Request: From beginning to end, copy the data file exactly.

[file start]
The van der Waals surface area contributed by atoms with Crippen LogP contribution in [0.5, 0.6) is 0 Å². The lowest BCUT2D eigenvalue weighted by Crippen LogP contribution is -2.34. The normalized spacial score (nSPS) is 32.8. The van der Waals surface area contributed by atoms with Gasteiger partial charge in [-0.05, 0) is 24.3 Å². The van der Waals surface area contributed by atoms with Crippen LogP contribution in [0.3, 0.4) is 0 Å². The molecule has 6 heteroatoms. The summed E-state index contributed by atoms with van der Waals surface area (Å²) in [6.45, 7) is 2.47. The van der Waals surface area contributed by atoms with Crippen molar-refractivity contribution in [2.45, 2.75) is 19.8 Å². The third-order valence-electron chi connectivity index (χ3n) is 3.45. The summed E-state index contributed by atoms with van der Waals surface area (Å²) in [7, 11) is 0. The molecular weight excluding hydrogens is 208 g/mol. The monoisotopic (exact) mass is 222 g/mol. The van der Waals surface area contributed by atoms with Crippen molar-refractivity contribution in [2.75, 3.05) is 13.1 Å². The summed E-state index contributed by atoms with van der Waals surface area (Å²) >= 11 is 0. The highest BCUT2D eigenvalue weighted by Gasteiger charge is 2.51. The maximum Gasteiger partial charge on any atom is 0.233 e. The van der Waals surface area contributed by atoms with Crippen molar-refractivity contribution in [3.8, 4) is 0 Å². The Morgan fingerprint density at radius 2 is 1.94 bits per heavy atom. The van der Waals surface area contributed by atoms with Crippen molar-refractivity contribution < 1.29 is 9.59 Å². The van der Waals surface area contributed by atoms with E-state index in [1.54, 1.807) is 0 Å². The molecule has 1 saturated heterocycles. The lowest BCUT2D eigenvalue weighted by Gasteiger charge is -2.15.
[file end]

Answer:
The van der Waals surface area contributed by atoms with Crippen LogP contribution in [0.5, 0.6) is 0 Å². The lowest BCUT2D eigenvalue weighted by Crippen LogP contribution is -2.34. The normalized spacial score (nSPS) is 32.8. The van der Waals surface area contributed by atoms with Gasteiger partial charge in [-0.05, 0) is 24.3 Å². The van der Waals surface area contributed by atoms with Crippen LogP contribution in [0.3, 0.4) is 0 Å². The molecule has 6 heteroatoms. The summed E-state index contributed by atoms with van der Waals surface area (Å²) in [6.45, 7) is 2.47. The van der Waals surface area contributed by atoms with Crippen molar-refractivity contribution in [2.45, 2.75) is 19.8 Å². The third-order valence-electron chi connectivity index (χ3n) is 3.45. The summed E-state index contributed by atoms with van der Waals surface area (Å²) in [7, 11) is 0. The molecular weight excluding hydrogens is 208 g/mol. The monoisotopic (exact) mass is 222 g/mol. The van der Waals surface area contributed by atoms with Crippen molar-refractivity contribution in [2.75, 3.05) is 13.1 Å². The summed E-state index contributed by atoms with van der Waals surface area (Å²) >= 11 is 0. The highest BCUT2D eigenvalue weighted by Gasteiger charge is 2.51. The maximum Gasteiger partial charge on any atom is 0.233 e. The van der Waals surface area contributed by atoms with Crippen molar-refractivity contribution in [3.8, 4) is 0 Å². The Morgan fingerprint density at radius 2 is 1.94 bits per heavy atom. The van der Waals surface area contributed by atoms with Crippen molar-refractivity contribution < 1.29 is 9.59 Å². The van der Waals surface area contributed by atoms with E-state index in [1.54, 1.807) is 0 Å². The molecule has 1 saturated heterocycles. The lowest BCUT2D eigenvalue weighted by Gasteiger charge is -2.15.